Not helping your wife find answers to her mental illness is bad husbandry, but it's still better than cheating -- Robert 

Filmmaking On a Budget

When in doubt about how well you're establishing a horror tone, cut to a closeup of ants -- The Toy Box 

If you have any reservations that your final runtime might be lacking, be sure to use a lush filming location so you can pad your film with tree shots. It works! -- The Resort 

Even in 2020, the best way to express a character as being bookish is to, you guessed it, make her the only cast member to wear glasses -- Seance 

When directing inexperienced actors, perhaps placing the cue cards directly behind the camera and not ten feet to the left will help your overall effect -- Things 

Survival 101

Maybe, just maybe, like, and I'm just throwing out a suggestion here: don't get blackout drunk around a vampire? -- V/H/S 94 

If you want half a chance at surviving an alien tube torture chamber, make sure you maintain a slim physique that can fit between sparsely spaced barbed wire -- Meander

Time Is Relative 

32 seconds is best defined as the time needed to move one plot point around efficiently -- Virus: 32 

To a kid, 35 is old -- The Box 

Reading People

Knowing your Sondheim doesn't make you an ally -- They/Them 

 trust a weird little white guy with a chip on his shoulder -- No Exit 

If you ever have trouble telling identical twins apart, remember this simple rule: the troubled one has black hair -- The Forest

Doctor YOU

You only have to look at a man to know he's sick -- Amityville 3D

A prostate gland treatment is hardly the end of the world -- Nothing But the Night

History At Every Angle

Indigenous children of the 18th century rocked perfect bangs — Eyes of Fire

19th century firearms took a few minutes to reload, but moving slightly out of the way of said firearms apparently took even longer -- The Last Thing Mary Saw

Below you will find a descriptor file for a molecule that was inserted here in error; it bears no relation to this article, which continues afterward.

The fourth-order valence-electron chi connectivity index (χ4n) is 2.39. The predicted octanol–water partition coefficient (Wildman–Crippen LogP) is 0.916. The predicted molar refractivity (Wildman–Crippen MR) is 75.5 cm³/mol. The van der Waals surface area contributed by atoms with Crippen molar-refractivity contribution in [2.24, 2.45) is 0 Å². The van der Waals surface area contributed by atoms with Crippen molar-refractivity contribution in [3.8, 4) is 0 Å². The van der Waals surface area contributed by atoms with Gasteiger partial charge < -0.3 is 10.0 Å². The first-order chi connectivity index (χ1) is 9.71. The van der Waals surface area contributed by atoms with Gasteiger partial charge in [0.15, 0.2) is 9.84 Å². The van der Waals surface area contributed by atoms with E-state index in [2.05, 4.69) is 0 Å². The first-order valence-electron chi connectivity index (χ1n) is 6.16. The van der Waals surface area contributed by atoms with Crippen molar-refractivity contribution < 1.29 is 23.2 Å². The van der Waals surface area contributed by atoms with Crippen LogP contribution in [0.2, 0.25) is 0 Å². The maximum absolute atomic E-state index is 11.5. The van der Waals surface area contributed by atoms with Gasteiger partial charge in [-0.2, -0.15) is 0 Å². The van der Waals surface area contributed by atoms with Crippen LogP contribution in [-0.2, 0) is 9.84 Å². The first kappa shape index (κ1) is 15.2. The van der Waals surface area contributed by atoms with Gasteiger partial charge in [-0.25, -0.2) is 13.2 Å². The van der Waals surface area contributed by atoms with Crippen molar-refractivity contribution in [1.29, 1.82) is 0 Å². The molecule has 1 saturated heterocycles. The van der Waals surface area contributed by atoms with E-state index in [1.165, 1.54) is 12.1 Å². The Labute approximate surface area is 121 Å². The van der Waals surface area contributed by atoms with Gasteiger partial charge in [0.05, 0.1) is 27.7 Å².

A surprise perk of being the descendent of the Virgin Mary is that everyone wants to make you tea -- Ghost In the Graveyard 

If you're going to display valuable 100 year old artifacts on a vessel filled with thousands of (often drunk) civilians, maybe it would be worth another $10 to put them behind locked glass -- Titanic 666 

Etiquette In the Modern Age

It is inappropriate to tell knock knock jokes before breakfast -- The Believers 

Nothing says "trustworthy" like boasting 56 lovers and not having murdered a single one -- The Psychic

If you hire people every day, you should know better to call an applicant "a pretty girl" during her interview  -- At Granny's House

The Animal Kingdom

Leatherface masks come in wendigo sizes -- Antlers 

To know geese is to fear geese -- Grandmother's House 

We learned from Jaws: The Revenge that sharks can scream, and now Blood In the Water tells us they also-

Regional Facts & Travel Tips

Hell is a karaoke brunch spot that makes you sing for a menu -- Choose or Die 

To be in "New York shape" means you have brown hair and probably smoke -- I Blame Society 

Never confuse bad luck with not actually checking the voltage  -- Hell Trip 

Life Goals

Live your life in such a sunny manner that when you die, your friends dub you a gentle boob-- Rituals

Monday, January 16, 2023

Can't Say She Didn't See It Coming

Is there still any question that the best of the Italian horror filmmakers is Lucio Fulci? I know there are plenty of cinema fans who will die for Dario Argento or try to slap my face with a Sergio Martino for making such a statement, but come on! Whether he's making gooey gore, tasty trash, or actual objectively good thrillers, Fulci is, at least to me, never not interesting.

Quick Plot: As a child, young Virginia was walking through Florence with her classmates as she watched her mother fall to her death over a watery cliff. That's rough enough stuff for a kid, but all the more disturbing when we realize her mother was tumbling into bloody mannequin form at that exact time...but in England. 

Some years later, Virginia has grown into a chic decorator living in Italy. She's newly married to an older businessman named Francesco. While they're clearly in love, Virginia is also withholding, sharing some of her new psychic visions with her pal Luca instead.